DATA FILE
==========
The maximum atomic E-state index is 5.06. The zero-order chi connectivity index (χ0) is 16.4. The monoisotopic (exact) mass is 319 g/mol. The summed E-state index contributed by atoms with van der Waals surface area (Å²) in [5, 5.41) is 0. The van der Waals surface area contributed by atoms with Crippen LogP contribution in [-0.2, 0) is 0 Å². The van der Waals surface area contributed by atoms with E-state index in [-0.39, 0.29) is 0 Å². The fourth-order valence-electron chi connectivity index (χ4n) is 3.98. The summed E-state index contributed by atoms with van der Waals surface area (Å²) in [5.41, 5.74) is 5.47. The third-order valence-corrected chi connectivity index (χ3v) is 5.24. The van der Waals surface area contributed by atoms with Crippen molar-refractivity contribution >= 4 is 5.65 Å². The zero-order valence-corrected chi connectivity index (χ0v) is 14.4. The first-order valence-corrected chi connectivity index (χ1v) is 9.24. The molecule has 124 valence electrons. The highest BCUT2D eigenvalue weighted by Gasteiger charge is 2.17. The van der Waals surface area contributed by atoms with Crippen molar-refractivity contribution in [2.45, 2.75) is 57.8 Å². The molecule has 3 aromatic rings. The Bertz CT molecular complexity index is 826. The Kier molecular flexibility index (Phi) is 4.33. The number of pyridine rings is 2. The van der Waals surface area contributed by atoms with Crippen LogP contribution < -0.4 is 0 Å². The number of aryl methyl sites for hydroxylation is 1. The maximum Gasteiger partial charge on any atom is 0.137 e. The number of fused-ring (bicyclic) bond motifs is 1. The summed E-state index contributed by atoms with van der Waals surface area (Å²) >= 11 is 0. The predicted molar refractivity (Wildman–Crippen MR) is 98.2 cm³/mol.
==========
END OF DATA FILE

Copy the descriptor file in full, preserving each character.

The maximum atomic E-state index is 5.06. The zero-order chi connectivity index (χ0) is 16.4. The monoisotopic (exact) mass is 319 g/mol. The summed E-state index contributed by atoms with van der Waals surface area (Å²) in [5, 5.41) is 0. The van der Waals surface area contributed by atoms with Crippen LogP contribution in [-0.2, 0) is 0 Å². The van der Waals surface area contributed by atoms with E-state index in [-0.39, 0.29) is 0 Å². The fourth-order valence-electron chi connectivity index (χ4n) is 3.98. The summed E-state index contributed by atoms with van der Waals surface area (Å²) in [5.41, 5.74) is 5.47. The third-order valence-corrected chi connectivity index (χ3v) is 5.24. The van der Waals surface area contributed by atoms with Crippen molar-refractivity contribution >= 4 is 5.65 Å². The zero-order valence-corrected chi connectivity index (χ0v) is 14.4. The first-order valence-corrected chi connectivity index (χ1v) is 9.24. The molecule has 124 valence electrons. The highest BCUT2D eigenvalue weighted by Gasteiger charge is 2.17. The van der Waals surface area contributed by atoms with Crippen molar-refractivity contribution in [2.45, 2.75) is 57.8 Å². The molecule has 3 aromatic rings. The Bertz CT molecular complexity index is 826. The Kier molecular flexibility index (Phi) is 4.33. The number of pyridine rings is 2. The van der Waals surface area contributed by atoms with Crippen LogP contribution < -0.4 is 0 Å². The number of aryl methyl sites for hydroxylation is 1. The maximum Gasteiger partial charge on any atom is 0.137 e. The number of fused-ring (bicyclic) bond motifs is 1. The summed E-state index contributed by atoms with van der Waals surface area (Å²) >= 11 is 0. The predicted molar refractivity (Wildman–Crippen MR) is 98.2 cm³/mol.